Each variation offers a slightly different take on the legendary figure, but the Dutch Sinterklaas is recognised as the biggest influence on the modern-day commercialised character who is popular in English speaking countries. To say they are the same person won’t go down well with the Dutch, but more about that later.
Sinterklaas himself is based on a real person, Saint Nicolas, who lived between 271 and 343. The patron saint of of children, sailors, and pawnbrokers, among others, “Saint Nick” lived in what is now Turkey and became known for his secret gift-giving. In the Netherlands, the day of his death is celebrated with the Feast of Sinterklaas on 6th December. The evening before is when gifts are exchanged, and this ritual is observed by Christians and non-Christians alike.
According to children’s songs and stories, Sinterklaas is said to live in Spain, although nobody is quite sure why. Just like Santa Claus, he spends his year deciding which children are deserving of presents based on their behaviour. His helpers, Zwarte Pieten, spend their time gathering gifts to give to children deemed have been good through the year. The well-behaved kids will receive their presents on the eve of the feast, 5th December.
Before then, in the first week of November, Sinterklaas and the Zwarte Pieten travel by ship from Spain to the Netherlands with their haul of presents. On the “intocht van Sinterklaas” arrival in the middle of November, they parade around town, an event that is observed by many in locations around the country. It’s even broadcast live on Dutch television. On the “pakjesavond” (gift evening) or “T Heerlijk avondje” (the lovely night’) when the toys are distributed, Sinterklaas rides across rooftops checking on children’s behaviour while the Zwarte Pieten head down the chimneys to pick up carrots or hay left by the children for Sinterklaas’ horse.
If all is well, a knock at the door (usually from a helpful neighbour) will notify the family that presents are waiting for them outside. Of course, Sinterklaas and his helpers are very busy, so there’s no sign of them on the doorstep. They’ve already headed off to continue the good work and leave presents for other deserving children. The lead-up to this evening is much like the days before December 25th elsewhere, with everyone running around trying to buy finish their shopping on time.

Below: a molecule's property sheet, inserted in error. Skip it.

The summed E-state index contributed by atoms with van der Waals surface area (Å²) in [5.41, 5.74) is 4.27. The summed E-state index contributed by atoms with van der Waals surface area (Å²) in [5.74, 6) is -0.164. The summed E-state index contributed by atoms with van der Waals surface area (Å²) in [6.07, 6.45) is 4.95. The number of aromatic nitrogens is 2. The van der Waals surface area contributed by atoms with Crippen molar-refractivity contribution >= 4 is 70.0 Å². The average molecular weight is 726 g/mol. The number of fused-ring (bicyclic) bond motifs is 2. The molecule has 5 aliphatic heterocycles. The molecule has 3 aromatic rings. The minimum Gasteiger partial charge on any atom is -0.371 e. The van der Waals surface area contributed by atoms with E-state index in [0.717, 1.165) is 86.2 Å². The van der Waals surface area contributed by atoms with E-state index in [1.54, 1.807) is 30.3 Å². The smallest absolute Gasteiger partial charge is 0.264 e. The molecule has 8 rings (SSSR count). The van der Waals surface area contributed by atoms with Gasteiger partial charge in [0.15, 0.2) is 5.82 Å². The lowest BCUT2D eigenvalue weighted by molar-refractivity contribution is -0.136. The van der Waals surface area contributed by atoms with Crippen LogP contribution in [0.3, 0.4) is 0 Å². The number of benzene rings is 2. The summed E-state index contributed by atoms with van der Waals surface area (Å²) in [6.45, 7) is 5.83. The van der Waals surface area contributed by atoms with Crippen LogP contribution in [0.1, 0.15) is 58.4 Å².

For adults who no longer believe in Sinterklaas, the gifting process is sensibly accompanied by a “secret Santa” style draw, where you’ll need to buy a gift for just one other person in the group. It’s usual to make something by hand and include a poem called a “sinterklaasgedicht”. It’s written in jest and often pokes fun at the recipient.
Zwarte Pieten, or Black Peters, are a particularly controversial aspect of this tradition. The Sinterklaas equivalent of Santa’s elves are often portrayed as white with soot on their faces from their trip down the chimney. Some believe the Black Peters are instead depicting slaves, and this topic is often debated in the Netherlands. Despite the obvious potential for offence, many Dutch people will passionately defend the use of the infamous characters.
The Dutch are also incredibly protective of their long-established image of Sinterklaas. They won’t take kindly to the suggestion that Santa Claus is one and the same. For starters, they live thousands of miles away from each other.
Spain might be a good getaway destination for Santa if he needs a break from the icy North Pole. Sinterklaas is known to look after himself better, too, and is far less rotund than Mr. Claus. There are numerous other differences, including mode of transport (sleigh or ship), 12 reindeer versus one horse, and of course the day on which presents are exchanged.
All of which has me wondering if either version actually exists. I couldn’t possibly have been lied to all these years, could I?
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